To qualify for the protections of the Order, a person must have been operating or providing the essential service in “accordance with all applicable emergency and public health guidance” or have reasonably believed that they were doing so. The Order defines applicable emergency and public health guidance as orders made under BC’s Emergency Program Act, as well as orders, guidelines and instructions issued by various public health authorities at the Provincial and Federal levels. For example, a grocery store will not be liable for a customer being exposed to SARS-CoV-2 under the Order, provided that the store followed established public health protocols such as regular cleaning and disinfecting of the store’s premises.

Importantly, the protections of the Order do not apply to a person that is “grossly negligent” in operating or providing the essential service. Gross negligence has been defined by the courts as a “marked departure from the ordinary standards by which reasonable and competent people generally govern themselves”.[4]

Consequently, businesses should determine whether they qualify as essential service operators/providers and are protected from liability under the Order. All businesses should ensure they remain up-to-date on the latest public health guidelines issued regarding COVID-19 to ensure they meet their obligations under the Order and qualify for its protections.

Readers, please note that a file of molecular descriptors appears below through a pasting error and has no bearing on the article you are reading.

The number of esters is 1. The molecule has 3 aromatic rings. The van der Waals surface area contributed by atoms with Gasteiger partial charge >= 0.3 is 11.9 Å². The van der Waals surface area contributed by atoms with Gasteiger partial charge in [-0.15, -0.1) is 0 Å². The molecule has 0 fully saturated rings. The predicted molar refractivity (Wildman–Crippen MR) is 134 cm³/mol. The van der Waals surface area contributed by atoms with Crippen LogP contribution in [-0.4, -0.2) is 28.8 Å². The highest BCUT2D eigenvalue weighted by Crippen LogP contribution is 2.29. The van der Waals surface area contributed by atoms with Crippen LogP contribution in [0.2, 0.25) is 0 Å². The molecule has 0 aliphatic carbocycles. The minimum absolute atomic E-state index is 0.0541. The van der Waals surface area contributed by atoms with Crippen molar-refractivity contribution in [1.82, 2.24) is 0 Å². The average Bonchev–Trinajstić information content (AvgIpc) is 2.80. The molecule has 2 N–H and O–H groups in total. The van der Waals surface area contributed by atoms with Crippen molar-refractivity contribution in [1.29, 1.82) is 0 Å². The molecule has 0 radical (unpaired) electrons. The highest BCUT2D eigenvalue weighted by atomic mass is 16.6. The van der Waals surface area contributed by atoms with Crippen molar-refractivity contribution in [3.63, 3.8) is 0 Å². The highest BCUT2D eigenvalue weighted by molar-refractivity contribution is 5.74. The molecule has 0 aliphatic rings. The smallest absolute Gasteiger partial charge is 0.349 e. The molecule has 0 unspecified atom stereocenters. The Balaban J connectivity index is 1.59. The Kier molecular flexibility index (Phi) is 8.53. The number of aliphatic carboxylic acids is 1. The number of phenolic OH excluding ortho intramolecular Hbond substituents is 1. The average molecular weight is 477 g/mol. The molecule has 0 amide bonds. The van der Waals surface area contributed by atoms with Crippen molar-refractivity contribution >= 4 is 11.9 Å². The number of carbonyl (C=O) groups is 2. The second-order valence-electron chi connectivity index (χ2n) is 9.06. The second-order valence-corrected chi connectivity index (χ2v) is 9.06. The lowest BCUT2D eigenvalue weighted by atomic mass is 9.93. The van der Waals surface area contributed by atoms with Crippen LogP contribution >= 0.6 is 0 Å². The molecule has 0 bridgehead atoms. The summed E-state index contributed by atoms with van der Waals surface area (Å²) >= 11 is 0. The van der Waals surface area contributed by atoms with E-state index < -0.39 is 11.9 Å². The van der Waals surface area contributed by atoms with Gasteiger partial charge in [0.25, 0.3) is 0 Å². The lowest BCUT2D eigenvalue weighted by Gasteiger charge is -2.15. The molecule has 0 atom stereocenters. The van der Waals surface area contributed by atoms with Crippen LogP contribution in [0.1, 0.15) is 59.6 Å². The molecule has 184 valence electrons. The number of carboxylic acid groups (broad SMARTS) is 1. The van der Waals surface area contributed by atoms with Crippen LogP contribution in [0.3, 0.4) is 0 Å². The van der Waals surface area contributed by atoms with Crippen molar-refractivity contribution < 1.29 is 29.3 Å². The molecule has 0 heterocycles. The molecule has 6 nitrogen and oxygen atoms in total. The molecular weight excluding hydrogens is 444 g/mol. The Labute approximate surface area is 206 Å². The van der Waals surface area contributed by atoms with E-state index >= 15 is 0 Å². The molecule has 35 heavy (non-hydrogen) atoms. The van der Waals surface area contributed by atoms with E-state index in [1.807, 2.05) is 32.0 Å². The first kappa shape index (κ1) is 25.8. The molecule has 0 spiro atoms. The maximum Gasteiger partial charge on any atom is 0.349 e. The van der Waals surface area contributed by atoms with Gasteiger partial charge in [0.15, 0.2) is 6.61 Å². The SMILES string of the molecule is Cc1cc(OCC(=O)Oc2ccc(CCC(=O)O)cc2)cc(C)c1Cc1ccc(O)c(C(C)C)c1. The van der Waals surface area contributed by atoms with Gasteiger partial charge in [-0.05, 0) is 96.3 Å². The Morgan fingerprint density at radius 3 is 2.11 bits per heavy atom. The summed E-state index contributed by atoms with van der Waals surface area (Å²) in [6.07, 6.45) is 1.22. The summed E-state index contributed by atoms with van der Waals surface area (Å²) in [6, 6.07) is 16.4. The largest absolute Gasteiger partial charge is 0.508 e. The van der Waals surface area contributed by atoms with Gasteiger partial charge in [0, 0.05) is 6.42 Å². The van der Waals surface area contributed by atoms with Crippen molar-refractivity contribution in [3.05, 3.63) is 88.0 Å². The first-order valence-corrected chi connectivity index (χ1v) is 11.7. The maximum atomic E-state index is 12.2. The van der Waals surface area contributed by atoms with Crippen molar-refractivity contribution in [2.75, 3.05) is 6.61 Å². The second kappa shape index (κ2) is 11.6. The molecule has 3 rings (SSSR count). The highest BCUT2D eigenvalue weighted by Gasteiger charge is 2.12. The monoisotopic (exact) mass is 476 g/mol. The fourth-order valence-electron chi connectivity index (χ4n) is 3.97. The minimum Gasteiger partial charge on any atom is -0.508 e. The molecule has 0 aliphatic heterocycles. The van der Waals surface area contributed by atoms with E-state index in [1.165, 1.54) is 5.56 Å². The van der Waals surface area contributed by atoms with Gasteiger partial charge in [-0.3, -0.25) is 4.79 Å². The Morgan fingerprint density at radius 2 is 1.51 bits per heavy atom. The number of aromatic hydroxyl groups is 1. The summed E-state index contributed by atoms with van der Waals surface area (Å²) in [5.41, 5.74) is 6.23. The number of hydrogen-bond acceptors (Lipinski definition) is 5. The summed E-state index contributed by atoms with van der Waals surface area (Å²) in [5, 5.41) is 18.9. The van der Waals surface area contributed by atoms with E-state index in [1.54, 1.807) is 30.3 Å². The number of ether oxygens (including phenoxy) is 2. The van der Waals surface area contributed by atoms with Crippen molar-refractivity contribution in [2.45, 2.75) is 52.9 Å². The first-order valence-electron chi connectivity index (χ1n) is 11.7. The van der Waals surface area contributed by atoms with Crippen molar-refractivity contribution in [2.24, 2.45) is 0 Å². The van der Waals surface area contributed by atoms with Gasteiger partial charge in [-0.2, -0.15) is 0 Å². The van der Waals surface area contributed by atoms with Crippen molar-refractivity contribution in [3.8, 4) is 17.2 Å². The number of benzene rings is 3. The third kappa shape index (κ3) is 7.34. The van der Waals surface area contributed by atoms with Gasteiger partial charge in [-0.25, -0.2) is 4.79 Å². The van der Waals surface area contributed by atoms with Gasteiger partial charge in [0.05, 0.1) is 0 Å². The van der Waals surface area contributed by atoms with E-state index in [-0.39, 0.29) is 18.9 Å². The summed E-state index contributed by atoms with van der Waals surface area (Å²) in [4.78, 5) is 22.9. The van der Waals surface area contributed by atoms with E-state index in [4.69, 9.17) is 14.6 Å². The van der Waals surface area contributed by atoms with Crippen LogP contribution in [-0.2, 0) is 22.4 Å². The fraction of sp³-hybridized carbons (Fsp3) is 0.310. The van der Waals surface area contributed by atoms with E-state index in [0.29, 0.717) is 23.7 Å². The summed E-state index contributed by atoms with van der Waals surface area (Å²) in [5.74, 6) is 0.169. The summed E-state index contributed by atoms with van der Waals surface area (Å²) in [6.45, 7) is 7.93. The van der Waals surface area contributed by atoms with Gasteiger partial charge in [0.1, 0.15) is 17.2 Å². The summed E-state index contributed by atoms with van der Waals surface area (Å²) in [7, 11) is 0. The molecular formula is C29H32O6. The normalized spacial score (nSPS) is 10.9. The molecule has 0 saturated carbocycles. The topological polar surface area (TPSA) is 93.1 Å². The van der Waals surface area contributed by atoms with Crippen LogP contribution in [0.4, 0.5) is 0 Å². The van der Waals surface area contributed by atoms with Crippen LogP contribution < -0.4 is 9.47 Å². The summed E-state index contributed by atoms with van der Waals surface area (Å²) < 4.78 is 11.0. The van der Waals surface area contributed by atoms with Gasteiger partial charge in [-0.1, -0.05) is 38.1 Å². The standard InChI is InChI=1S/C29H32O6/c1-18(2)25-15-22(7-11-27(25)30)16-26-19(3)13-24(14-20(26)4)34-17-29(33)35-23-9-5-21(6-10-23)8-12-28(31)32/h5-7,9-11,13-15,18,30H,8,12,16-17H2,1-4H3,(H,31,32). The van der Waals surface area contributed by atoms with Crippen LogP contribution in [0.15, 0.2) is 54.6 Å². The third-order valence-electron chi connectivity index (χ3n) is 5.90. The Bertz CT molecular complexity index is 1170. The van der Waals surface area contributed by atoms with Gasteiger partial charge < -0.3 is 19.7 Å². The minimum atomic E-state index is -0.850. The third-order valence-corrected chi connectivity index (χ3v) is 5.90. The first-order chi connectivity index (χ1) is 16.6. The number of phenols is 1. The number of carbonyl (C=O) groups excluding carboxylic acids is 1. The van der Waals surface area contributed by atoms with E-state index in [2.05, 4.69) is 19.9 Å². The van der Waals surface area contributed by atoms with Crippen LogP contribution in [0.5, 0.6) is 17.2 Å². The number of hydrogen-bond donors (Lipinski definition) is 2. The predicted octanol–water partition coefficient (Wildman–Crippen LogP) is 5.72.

The Order will end on the date that the state of emergency declared by the Provincial Government is lifted.

What about non-essential businesses during the COVID-19 pandemic?

Businesses that provide/operate non-essential services and continue to operate during the pandemic should be especially mindful of their legal obligations under the OLA as the protections of the Order may not shield them from liability related to COVID-19.

Additionally, businesses that remain closed during the pandemic should continue to ensure that their premises remain reasonably safe despite their closure. For example, businesses may want to ensure that there are no materials that could pose a danger to passers by while their premises are closed, such as tripping hazards outside of their business.

As this is an unprecedented and evolving area of law, the extent of the occupier’s duties will depend on the specific circumstances of each case. Business owners who are seeking further information and/or advice about the OLA and their legal obligations should not hesitate to contact us.

The authors would like to acknowledge the support and assistance of Jamie Cook , articling student at law.


[1] OLA, s. 1.

[2] OLA, s. 3(1).

[3] OLA, s. 3(2).

[4] Kallenbach v. Vantage Property Services Inc., 2015 BCSC 423, at para 27.